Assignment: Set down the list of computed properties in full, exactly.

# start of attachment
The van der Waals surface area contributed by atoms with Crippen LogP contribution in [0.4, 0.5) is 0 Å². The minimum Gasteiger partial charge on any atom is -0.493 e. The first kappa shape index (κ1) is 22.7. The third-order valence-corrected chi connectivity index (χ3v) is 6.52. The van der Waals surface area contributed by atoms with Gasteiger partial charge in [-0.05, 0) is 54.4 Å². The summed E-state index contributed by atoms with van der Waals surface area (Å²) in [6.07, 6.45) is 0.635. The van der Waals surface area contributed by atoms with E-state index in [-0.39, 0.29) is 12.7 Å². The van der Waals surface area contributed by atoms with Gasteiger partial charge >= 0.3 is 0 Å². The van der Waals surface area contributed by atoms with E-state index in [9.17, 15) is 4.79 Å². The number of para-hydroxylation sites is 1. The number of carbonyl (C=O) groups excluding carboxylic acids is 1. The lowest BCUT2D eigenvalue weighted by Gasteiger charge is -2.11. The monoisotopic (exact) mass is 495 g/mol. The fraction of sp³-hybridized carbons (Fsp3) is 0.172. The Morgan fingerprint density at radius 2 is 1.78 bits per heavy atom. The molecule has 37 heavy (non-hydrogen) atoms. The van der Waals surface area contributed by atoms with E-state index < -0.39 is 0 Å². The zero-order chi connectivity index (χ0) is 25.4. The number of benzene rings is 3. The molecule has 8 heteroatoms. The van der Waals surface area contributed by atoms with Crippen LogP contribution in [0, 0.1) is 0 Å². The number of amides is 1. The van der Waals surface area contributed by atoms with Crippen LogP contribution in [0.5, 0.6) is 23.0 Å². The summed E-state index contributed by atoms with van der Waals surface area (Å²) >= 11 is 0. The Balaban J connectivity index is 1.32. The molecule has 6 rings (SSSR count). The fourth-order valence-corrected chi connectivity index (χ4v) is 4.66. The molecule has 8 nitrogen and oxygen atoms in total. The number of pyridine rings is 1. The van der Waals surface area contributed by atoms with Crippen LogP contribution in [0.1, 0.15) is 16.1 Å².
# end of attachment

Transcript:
The van der Waals surface area contributed by atoms with Crippen LogP contribution in [0.4, 0.5) is 0 Å². The minimum Gasteiger partial charge on any atom is -0.493 e. The first kappa shape index (κ1) is 22.7. The third-order valence-corrected chi connectivity index (χ3v) is 6.52. The van der Waals surface area contributed by atoms with Gasteiger partial charge in [-0.05, 0) is 54.4 Å². The summed E-state index contributed by atoms with van der Waals surface area (Å²) in [6.07, 6.45) is 0.635. The van der Waals surface area contributed by atoms with E-state index in [-0.39, 0.29) is 12.7 Å². The van der Waals surface area contributed by atoms with Gasteiger partial charge >= 0.3 is 0 Å². The van der Waals surface area contributed by atoms with E-state index in [9.17, 15) is 4.79 Å². The number of para-hydroxylation sites is 1. The number of carbonyl (C=O) groups excluding carboxylic acids is 1. The lowest BCUT2D eigenvalue weighted by Gasteiger charge is -2.11. The monoisotopic (exact) mass is 495 g/mol. The fraction of sp³-hybridized carbons (Fsp3) is 0.172. The Morgan fingerprint density at radius 2 is 1.78 bits per heavy atom. The molecule has 37 heavy (non-hydrogen) atoms. The van der Waals surface area contributed by atoms with E-state index < -0.39 is 0 Å². The zero-order chi connectivity index (χ0) is 25.4. The number of benzene rings is 3. The molecule has 8 heteroatoms. The van der Waals surface area contributed by atoms with Crippen LogP contribution in [0, 0.1) is 0 Å². The number of amides is 1. The van der Waals surface area contributed by atoms with Crippen LogP contribution in [0.5, 0.6) is 23.0 Å². The summed E-state index contributed by atoms with van der Waals surface area (Å²) >= 11 is 0. The Balaban J connectivity index is 1.32. The molecule has 6 rings (SSSR count). The fourth-order valence-corrected chi connectivity index (χ4v) is 4.66. The molecule has 8 nitrogen and oxygen atoms in total. The number of pyridine rings is 1. The van der Waals surface area contributed by atoms with Crippen LogP contribution in [0.1, 0.15) is 16.1 Å².